Maximizing Rooftops

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Turning Gray Into Green’: Maximizing Rooftops For Long-Term Value

In today’s real estate market, having usable rooftop space — or a lack thereof — can make or break a building.

Once viewed as an optional amenity, rooftops have become instrumental in attracting and retaining tenants, whether in multifamily, hotel or office buildings. Rooftop amenity spaces create an environment where people can come together and socialize, work or relax with outdoor furniture, fire pits, coworking spaces and even restaurants and bars. 

As amenity decks continue to gain popularity among tenants and developers alike, Tournesol Siteworks, a California-based commercial landscape product manufacturer, works with landscape architects and developers to deliver impactful rooftop spaces. 

“Thoughtfully designed rooftops with landscape elements are turning gray into green both from a monetization standpoint and an environmental one,” Tournesol Siteworks Head of Marketing Carla Dougher said.

Adding planters with native plants, vines, grasses, vegetable gardens and trees not only beautifies the space but can also help cool and shade the building and support pollinators such as birds, insects and bees, which helps to improve biodiversity in urban areas. Strategically placed planters and trellises also function as tools to create spaces and hide unsightly utilities commonly found on roofs.

While many commercial buildings have usable rooftop spaces, they are often underutilized, Dougher said. Rooftops were traditionally home to large utilities including HVAC systems, generators and other infrastructure, and property owners typically left the space largely unused because of these unsightly structures.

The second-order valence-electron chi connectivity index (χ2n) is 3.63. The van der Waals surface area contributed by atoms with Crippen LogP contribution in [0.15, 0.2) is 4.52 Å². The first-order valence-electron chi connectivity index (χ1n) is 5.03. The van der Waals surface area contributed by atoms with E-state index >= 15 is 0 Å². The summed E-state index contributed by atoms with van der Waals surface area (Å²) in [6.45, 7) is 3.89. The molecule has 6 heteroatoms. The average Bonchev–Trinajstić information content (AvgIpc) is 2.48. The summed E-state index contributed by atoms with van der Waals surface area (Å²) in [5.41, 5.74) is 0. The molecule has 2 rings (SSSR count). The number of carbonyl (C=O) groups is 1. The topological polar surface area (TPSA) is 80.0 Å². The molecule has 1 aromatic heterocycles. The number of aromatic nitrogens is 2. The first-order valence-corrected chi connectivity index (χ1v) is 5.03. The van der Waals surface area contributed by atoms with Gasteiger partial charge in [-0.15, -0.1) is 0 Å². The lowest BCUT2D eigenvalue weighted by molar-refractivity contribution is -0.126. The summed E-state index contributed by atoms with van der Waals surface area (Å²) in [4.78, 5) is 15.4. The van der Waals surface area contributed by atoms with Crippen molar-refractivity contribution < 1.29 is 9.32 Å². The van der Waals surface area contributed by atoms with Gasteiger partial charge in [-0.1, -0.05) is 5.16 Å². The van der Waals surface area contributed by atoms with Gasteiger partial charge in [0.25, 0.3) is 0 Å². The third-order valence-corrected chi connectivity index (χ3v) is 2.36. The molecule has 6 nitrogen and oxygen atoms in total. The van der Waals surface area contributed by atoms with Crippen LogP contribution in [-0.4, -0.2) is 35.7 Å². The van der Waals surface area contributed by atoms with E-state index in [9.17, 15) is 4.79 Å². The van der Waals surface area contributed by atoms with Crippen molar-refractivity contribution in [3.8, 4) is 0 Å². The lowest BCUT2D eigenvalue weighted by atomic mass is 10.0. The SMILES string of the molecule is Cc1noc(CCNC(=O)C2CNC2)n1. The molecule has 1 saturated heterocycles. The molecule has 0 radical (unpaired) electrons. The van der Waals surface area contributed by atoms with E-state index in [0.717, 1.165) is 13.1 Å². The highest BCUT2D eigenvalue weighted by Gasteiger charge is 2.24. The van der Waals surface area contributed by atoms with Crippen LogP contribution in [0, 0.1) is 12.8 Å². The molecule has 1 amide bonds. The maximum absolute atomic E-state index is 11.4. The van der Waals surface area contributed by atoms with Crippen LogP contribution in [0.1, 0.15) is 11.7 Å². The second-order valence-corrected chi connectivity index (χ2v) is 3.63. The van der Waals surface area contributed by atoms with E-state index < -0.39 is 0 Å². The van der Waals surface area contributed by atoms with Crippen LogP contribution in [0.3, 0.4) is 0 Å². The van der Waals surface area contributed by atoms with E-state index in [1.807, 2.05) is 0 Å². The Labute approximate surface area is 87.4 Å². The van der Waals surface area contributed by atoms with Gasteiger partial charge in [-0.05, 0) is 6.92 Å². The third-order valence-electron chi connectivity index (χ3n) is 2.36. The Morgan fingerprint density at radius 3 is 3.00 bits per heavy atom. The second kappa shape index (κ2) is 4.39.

Elevate the Tenant Experience with A Highly Amenitized Rooftop

Nowadays, commercial tenants expect more from their spaces. A March report from JLL revealed that outdoor spaces are in high demand, perhaps even more so than any other building amenity. That’s where Tournesol enters the picture.

“A thoughtfully curated rooftop should seamlessly pair functionality with aesthetics,” Dougher said. 

Amenities such as lounge areas, outdoor dining tables, pools and shaded pavilions address the functional needs of a rooftop space, while flowers, plants, native grasses, gardens and ambient lighting humanize the space, she said.  

On average, buildings that have rooftop terraces see a 5% rental premium. Other common amenities in commercial buildings, such as fitness centers and electric vehicle chargers, yield considerably less. Adding the most value to the asset and driving up occupancy is of paramount importance when uncertainty afflicts the CRE market.

“Several factors contribute to the success of a rooftop space,” Tournesol Head of Sales John Denman said. “It starts with the architect or designer understanding the balance between amenity space and utility space. Products such as planters and trellises can play a large role in strategically concealing utility areas. Additionally, more municipalities are requiring stormwater or bioretention planters as part of the project.” 

Our forward-thinking team is very intentional to ensure we are putting our clients in the best position to succeed.

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